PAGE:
A publication of the Archaeological Institute of America
Safeguarding Renegade Canyon’s Petroglyphs
Wednesday, June 18, 2014
CHINA LAKE, CALIFORNIA—Renegade Canyon in southern California has a striking juxtaposition of old and new—15,000 years of human habitation recorded on the canyon’s walls in some of the country’s most spectacular rock art at the heart of the China Lake Naval Air Weapons Station where the Navy tests advanced bomb and missile systems. Next year, reports the Los Angeles Times, the Navy will begin the first systematic efforts to document the images of hunters, animals, reptiles, and spirit deities that cover the canyon’s walls, a daunting task considering that there are more than one million known examples, and that archaeologists are always finding more. The Navy has taken its stewardship of the canyon’s artwork seriously since the base was established in 1943, protecting the petroglyphs from both weapons tests and vandalism, but this new program to document the works is a large step towards their continued preservation and survival.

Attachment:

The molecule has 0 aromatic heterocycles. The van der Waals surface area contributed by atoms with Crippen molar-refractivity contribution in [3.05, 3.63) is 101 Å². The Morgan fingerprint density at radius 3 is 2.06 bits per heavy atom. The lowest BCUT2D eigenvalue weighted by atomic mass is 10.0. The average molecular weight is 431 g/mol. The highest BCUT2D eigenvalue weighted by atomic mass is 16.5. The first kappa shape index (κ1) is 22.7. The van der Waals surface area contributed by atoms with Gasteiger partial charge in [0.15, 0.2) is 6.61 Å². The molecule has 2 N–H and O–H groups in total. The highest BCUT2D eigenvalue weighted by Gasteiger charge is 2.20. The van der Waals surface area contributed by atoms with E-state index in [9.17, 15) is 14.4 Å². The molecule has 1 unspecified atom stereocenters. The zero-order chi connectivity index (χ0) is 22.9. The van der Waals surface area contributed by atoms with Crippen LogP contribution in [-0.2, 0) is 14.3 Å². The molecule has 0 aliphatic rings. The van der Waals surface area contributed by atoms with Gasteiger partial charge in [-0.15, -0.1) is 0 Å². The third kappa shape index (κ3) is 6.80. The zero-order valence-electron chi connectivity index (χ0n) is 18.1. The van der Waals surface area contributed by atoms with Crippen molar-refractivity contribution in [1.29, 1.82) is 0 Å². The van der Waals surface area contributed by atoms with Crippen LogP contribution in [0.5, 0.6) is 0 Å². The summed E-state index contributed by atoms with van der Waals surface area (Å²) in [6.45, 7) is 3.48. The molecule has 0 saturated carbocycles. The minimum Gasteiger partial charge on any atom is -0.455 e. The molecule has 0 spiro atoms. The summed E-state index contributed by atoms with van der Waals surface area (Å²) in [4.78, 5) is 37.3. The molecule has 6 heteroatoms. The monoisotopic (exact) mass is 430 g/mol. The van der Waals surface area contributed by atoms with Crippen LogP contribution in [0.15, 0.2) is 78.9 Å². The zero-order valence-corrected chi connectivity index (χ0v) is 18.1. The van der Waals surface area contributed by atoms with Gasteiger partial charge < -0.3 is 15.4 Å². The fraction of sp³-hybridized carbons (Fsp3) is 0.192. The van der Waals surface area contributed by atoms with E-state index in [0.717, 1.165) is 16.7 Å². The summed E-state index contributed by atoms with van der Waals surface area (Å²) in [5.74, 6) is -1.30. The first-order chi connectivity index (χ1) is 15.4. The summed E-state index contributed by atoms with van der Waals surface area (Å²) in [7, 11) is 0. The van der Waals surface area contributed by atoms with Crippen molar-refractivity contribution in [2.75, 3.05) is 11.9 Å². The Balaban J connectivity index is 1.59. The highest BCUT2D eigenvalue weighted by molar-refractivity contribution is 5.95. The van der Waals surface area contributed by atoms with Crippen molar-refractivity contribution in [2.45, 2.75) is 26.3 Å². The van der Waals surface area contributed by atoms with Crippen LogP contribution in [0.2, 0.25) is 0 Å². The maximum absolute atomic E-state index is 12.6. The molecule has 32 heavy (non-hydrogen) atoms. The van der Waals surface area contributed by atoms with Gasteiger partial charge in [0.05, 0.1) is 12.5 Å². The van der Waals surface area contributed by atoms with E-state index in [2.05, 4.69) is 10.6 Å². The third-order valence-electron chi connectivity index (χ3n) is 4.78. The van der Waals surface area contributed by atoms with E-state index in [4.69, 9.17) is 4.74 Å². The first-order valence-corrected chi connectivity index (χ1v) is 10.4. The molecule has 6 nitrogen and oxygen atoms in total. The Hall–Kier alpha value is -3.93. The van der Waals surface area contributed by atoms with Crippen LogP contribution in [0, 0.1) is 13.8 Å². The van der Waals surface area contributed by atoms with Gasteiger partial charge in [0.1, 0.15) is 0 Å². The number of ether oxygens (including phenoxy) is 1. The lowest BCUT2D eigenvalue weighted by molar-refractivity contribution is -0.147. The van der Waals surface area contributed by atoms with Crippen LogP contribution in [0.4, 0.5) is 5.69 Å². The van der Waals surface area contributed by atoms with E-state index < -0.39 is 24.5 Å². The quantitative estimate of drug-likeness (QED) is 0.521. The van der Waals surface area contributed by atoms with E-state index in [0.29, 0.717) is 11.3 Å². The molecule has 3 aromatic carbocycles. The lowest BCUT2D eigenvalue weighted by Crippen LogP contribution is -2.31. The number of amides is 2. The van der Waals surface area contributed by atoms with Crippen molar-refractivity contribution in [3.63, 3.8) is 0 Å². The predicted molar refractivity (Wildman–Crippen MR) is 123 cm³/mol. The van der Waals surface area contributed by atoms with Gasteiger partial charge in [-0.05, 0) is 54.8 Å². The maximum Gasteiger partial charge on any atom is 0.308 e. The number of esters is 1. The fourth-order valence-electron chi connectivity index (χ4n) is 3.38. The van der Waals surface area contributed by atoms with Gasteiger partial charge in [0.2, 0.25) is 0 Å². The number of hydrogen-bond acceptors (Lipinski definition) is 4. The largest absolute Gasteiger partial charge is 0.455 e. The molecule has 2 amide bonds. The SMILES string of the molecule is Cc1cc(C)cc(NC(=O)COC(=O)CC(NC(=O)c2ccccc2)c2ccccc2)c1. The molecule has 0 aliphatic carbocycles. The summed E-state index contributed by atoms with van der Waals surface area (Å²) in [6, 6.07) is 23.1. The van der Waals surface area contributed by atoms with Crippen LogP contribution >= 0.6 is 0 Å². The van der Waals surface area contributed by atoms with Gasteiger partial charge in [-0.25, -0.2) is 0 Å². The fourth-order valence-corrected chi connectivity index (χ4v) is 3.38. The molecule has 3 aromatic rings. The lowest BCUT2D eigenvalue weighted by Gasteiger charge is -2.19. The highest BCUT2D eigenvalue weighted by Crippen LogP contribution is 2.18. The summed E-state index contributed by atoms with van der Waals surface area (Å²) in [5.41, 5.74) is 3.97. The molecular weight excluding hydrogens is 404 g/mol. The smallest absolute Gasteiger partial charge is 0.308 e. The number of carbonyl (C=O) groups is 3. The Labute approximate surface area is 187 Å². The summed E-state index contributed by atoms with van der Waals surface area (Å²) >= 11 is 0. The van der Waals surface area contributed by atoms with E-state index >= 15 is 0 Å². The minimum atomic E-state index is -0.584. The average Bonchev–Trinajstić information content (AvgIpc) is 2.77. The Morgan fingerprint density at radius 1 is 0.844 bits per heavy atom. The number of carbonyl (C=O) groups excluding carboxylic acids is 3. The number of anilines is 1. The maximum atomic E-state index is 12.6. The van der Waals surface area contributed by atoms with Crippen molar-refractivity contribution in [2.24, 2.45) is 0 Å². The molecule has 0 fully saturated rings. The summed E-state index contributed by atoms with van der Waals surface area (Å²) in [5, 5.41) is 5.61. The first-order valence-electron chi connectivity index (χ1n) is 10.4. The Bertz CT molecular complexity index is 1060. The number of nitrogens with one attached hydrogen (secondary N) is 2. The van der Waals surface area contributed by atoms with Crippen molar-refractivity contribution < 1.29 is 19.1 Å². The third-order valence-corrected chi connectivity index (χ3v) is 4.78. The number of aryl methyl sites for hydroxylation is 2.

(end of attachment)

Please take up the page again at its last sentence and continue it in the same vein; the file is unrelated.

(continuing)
Maya city zoning, trophy skulls in Bolivia, saving the Spanish Armada, an Indus migration, and Papua New Guinea’s smoked mummies
The dragon that guarded Xanadu